Researchers gave alligators headphones and ketamine, and all for a good cause

On the scale of bad ideas, giving alligators the drug ketamine and then monitoring them up close and personal to see how they respond to noises sounds like something you would read about in the Darwin Awards. In fact, it describes a recent science project carried out by researchers in the U.S. and Germany — and, rather than recording it in the Darwin Awards, the findings were published in The Journal of Neuroscience.

“[We built] small earphones from commercial earbuds and otoscopic horns,” Lutz Kettler, a neuroscientist at Germany’s Technical University of Munich, told Digital Trends. “We needed a device to present sounds to the alligators. The earphones were attached to the alligators’ ears, that are hidden behind ear flaps right behind the eyes. They allowed us to present stereo tones to the alligators in a controlled way; pretty similar to what you experience with your stereo headphones while watching and listening to a movie. You can tell where the sound is coming from. We also attached electrodes to measure brain responses to the tones we played.”

The research, which was conducted on 40 sedated gators, was carried out Rockefeller Wildlife Refuge in Louisiana. It was intended to analyze something called “interaural time difference,” the difference in time that it takes a sound to reach each ear, which helps identify where a sound is coming from. The research showed that alligators create the same kind of neural maps of sound as birds, most likely owing to their common archosaur ancestors.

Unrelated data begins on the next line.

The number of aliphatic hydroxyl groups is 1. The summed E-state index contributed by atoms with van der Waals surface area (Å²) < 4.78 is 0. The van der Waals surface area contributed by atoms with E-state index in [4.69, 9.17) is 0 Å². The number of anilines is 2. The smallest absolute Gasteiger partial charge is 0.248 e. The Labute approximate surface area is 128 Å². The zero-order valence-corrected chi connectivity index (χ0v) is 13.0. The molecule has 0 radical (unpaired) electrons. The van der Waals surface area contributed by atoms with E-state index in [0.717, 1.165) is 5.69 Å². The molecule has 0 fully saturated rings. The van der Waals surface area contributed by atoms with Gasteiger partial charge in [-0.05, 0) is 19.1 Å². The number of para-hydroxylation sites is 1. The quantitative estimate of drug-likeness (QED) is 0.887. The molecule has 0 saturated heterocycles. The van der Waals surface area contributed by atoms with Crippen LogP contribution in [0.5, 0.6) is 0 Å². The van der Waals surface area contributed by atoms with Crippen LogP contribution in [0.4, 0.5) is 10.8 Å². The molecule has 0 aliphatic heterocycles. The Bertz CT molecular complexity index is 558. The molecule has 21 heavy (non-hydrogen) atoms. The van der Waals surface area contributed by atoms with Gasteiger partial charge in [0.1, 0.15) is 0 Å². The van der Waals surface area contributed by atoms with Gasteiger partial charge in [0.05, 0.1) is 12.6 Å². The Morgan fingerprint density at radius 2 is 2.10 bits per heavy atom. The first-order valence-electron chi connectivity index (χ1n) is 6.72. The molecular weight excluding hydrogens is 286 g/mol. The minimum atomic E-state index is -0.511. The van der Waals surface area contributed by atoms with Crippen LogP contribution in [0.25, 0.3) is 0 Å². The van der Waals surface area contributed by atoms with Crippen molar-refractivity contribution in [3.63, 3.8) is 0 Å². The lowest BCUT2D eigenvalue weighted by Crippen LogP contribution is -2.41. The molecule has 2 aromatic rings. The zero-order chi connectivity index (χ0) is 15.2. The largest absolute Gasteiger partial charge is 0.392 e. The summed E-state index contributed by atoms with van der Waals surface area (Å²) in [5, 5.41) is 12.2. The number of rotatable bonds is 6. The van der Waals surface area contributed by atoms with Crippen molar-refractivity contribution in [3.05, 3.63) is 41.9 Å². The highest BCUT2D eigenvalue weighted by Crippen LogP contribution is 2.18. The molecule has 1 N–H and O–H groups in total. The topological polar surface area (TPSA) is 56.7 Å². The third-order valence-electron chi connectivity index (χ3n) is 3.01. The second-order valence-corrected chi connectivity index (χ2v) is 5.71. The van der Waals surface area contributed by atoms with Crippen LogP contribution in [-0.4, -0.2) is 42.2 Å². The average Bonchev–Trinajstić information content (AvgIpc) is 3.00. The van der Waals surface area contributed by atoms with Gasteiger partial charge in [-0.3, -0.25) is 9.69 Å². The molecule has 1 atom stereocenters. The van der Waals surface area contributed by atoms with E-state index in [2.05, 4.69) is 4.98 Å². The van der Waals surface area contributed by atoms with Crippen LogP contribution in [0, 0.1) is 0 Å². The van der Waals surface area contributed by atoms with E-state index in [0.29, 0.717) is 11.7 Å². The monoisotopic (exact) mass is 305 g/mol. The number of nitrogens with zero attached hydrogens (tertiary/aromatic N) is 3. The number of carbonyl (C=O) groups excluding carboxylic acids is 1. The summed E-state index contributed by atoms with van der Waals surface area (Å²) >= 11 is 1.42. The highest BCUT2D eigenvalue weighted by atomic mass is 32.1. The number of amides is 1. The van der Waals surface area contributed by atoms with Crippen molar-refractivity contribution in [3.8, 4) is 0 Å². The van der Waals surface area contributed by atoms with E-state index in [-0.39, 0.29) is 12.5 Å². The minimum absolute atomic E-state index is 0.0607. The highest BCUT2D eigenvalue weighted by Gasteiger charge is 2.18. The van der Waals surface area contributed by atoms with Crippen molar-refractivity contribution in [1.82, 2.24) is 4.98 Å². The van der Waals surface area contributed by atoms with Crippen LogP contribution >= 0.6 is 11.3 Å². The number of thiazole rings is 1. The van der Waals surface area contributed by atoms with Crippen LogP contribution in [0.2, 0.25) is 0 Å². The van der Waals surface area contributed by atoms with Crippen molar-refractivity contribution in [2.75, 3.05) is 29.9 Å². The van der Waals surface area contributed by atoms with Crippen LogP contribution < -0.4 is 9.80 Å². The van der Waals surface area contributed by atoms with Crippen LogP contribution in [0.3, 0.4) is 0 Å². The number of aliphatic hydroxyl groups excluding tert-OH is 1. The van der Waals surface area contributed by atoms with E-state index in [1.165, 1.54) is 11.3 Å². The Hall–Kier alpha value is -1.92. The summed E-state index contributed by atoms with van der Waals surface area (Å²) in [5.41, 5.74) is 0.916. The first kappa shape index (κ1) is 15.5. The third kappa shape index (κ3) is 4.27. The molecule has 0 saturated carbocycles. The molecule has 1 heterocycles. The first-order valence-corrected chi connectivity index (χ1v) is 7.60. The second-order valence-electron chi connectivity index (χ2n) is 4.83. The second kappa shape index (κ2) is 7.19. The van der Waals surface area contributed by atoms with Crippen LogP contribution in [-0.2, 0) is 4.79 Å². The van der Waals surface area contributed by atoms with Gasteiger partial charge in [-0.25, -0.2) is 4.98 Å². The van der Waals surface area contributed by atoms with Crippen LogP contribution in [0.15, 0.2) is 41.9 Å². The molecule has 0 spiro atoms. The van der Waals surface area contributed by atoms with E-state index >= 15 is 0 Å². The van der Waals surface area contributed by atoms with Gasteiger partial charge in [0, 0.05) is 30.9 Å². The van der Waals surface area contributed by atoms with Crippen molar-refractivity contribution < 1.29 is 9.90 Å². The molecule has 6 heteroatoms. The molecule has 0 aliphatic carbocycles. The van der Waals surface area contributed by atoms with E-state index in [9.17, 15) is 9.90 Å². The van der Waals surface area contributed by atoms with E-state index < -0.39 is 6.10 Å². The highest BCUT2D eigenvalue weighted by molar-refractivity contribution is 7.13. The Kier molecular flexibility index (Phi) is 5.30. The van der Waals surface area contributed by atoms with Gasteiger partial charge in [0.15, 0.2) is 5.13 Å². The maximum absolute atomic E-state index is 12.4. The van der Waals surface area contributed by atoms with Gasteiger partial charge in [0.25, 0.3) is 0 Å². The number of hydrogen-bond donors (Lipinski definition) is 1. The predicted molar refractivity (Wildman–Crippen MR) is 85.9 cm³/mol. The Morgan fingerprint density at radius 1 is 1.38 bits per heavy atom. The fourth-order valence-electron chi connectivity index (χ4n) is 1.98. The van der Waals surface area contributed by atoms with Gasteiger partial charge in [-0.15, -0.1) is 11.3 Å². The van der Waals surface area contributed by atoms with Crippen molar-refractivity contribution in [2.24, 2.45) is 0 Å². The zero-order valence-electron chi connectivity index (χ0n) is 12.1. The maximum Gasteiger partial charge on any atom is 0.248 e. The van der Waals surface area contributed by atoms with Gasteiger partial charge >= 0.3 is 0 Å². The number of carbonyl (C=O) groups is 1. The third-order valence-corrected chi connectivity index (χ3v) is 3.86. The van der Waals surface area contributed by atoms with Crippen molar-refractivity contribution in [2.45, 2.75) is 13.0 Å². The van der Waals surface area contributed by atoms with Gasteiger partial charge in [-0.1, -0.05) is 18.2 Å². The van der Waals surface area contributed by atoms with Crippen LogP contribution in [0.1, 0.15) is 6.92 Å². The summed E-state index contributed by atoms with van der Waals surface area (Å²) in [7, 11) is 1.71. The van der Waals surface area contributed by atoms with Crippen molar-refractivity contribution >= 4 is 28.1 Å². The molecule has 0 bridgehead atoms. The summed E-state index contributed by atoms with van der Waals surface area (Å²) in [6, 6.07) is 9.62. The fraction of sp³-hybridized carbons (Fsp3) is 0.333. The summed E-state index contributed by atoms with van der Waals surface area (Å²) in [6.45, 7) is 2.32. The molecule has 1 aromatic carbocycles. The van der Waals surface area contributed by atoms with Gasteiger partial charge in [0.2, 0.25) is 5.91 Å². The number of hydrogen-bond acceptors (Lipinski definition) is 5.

Archosaurs emerged some 246 million years ago. They divided into two lineages: One of which evolved into dinosaurs and the other into alligators. While most dinosaurs died out during a mass extinction event which took place 66 million years ago, some survived and evolved into modern birds.

Kettler said that there is no immediate application for this research, although that could change in the future. “We want to know how the brain works because we humans are curious,” Kettler continued. Specifically, this work helps answer some questions about the evolution of the auditory system. “This small piece of the greater puzzle may help to understand human hearing as well, which for example might help to improve cochlear implants for hearing-impaired people.”

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